At 08:37 AM 8/13/97 -0700, email@example.com wrote:
>Standards are asked to support different behavior and philosophies.
>You want something that makes Unicode pre-eminent. This being the
>Unicode mailing list, there probably are lots of others who agree.
>But there are others out there who need/want to support other
>encodings, and a code set independent design like POSIX meets
A good case can be made that the only reason they needed a code set
independent design was because Unicode did not exist at that time. It's
existence now obviates the POSIX design philosophy. Eventually, all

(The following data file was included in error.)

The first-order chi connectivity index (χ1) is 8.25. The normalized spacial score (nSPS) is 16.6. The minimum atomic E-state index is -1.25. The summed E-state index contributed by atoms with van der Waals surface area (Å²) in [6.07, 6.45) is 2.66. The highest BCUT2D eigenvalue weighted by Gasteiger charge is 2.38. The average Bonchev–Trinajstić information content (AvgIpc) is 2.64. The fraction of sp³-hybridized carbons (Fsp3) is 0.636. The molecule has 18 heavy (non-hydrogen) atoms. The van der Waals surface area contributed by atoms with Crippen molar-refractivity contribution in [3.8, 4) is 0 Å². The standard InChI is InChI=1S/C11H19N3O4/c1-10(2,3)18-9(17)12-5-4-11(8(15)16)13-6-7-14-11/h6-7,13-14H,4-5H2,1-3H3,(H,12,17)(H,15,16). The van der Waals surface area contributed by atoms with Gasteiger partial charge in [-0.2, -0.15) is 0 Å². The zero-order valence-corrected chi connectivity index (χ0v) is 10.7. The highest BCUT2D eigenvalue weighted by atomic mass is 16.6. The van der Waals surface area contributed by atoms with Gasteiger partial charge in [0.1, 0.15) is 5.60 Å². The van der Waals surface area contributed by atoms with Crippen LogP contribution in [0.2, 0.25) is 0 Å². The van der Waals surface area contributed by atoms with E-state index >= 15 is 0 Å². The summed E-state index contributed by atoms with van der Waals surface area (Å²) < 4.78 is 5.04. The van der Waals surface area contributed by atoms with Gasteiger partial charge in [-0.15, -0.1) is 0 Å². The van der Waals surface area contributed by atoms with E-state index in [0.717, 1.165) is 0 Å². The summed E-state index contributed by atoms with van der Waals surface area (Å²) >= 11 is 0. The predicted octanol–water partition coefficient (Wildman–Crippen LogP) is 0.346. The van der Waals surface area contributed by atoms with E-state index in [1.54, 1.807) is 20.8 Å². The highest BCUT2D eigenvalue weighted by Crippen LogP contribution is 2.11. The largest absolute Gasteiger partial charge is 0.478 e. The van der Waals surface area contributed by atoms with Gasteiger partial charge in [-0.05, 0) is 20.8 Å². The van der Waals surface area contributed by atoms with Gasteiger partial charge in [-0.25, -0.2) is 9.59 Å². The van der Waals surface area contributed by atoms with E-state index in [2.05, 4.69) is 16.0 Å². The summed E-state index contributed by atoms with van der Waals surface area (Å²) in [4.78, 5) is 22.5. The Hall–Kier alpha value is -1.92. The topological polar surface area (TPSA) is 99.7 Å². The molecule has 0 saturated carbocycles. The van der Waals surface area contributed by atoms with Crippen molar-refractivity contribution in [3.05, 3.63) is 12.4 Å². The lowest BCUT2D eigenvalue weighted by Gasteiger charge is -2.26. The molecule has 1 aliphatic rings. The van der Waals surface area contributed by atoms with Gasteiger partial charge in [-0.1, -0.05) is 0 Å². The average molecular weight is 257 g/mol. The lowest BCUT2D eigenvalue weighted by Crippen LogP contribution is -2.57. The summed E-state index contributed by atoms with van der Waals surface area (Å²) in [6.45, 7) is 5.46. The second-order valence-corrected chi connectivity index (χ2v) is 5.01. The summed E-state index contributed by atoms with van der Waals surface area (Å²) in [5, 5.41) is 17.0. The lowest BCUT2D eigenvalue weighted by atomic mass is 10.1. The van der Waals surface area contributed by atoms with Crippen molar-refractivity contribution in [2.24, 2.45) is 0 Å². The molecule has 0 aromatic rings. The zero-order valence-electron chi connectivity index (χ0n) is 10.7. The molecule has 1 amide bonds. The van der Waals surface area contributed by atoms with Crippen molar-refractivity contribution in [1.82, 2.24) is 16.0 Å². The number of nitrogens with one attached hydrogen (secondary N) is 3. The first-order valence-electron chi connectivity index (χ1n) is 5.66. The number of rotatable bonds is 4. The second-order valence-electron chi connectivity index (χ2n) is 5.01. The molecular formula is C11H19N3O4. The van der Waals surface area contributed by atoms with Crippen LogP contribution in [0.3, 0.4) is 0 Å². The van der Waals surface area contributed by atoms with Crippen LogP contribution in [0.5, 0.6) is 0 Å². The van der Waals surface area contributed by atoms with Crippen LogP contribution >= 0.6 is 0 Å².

systems will migrate to Unicode/10646 as their default character set.
As they do this, they will rely on the defined semantics of Unicode/10646
and begin migrating away from the hands-off approach taken by the POSIX
model. The POSIX model will eventually become irrelevant.
Of course the pace of this transition is certainly an arguable (and unknown)
datum at this time. The global expansion of the Internet and the Web will
be a strong catalyst in this process. Closed systems that don't care about
or don't want global access can continue to benefit from the POSIX model.
I suppose it's ironic that a model designed in the context of "open systems"
will eventually be usefuly only for "closed systems."
This archive was generated by hypermail 2.1.2 : Tue Jul 10 2001 - 17:20:36 EDT